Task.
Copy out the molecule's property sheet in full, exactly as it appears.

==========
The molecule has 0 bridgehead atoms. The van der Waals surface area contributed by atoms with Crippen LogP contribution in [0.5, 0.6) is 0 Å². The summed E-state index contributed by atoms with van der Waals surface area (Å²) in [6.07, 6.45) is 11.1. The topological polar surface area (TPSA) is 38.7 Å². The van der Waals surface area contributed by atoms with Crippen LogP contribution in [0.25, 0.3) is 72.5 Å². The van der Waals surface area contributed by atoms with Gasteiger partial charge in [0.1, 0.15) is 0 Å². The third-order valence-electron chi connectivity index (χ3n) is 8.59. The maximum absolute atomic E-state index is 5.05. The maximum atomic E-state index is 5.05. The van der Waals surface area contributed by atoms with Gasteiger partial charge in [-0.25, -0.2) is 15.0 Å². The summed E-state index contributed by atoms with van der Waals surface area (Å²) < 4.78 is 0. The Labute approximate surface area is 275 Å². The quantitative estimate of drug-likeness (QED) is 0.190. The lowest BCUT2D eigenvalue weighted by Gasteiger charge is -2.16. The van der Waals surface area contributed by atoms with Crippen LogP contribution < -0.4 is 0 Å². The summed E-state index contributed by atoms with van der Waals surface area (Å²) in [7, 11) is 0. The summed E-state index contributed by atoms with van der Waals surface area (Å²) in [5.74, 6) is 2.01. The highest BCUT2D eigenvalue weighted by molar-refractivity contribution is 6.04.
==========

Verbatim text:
The molecule has 0 bridgehead atoms. The van der Waals surface area contributed by atoms with Crippen LogP contribution in [0.5, 0.6) is 0 Å². The summed E-state index contributed by atoms with van der Waals surface area (Å²) in [6.07, 6.45) is 11.1. The topological polar surface area (TPSA) is 38.7 Å². The van der Waals surface area contributed by atoms with Crippen LogP contribution in [0.25, 0.3) is 72.5 Å². The van der Waals surface area contributed by atoms with Gasteiger partial charge in [0.1, 0.15) is 0 Å². The third-order valence-electron chi connectivity index (χ3n) is 8.59. The maximum absolute atomic E-state index is 5.05. The maximum atomic E-state index is 5.05. The van der Waals surface area contributed by atoms with Gasteiger partial charge in [-0.25, -0.2) is 15.0 Å². The summed E-state index contributed by atoms with van der Waals surface area (Å²) < 4.78 is 0. The Labute approximate surface area is 275 Å². The quantitative estimate of drug-likeness (QED) is 0.190. The lowest BCUT2D eigenvalue weighted by Gasteiger charge is -2.16. The van der Waals surface area contributed by atoms with Crippen LogP contribution < -0.4 is 0 Å². The summed E-state index contributed by atoms with van der Waals surface area (Å²) in [7, 11) is 0. The summed E-state index contributed by atoms with van der Waals surface area (Å²) in [5.74, 6) is 2.01. The highest BCUT2D eigenvalue weighted by molar-refractivity contribution is 6.04.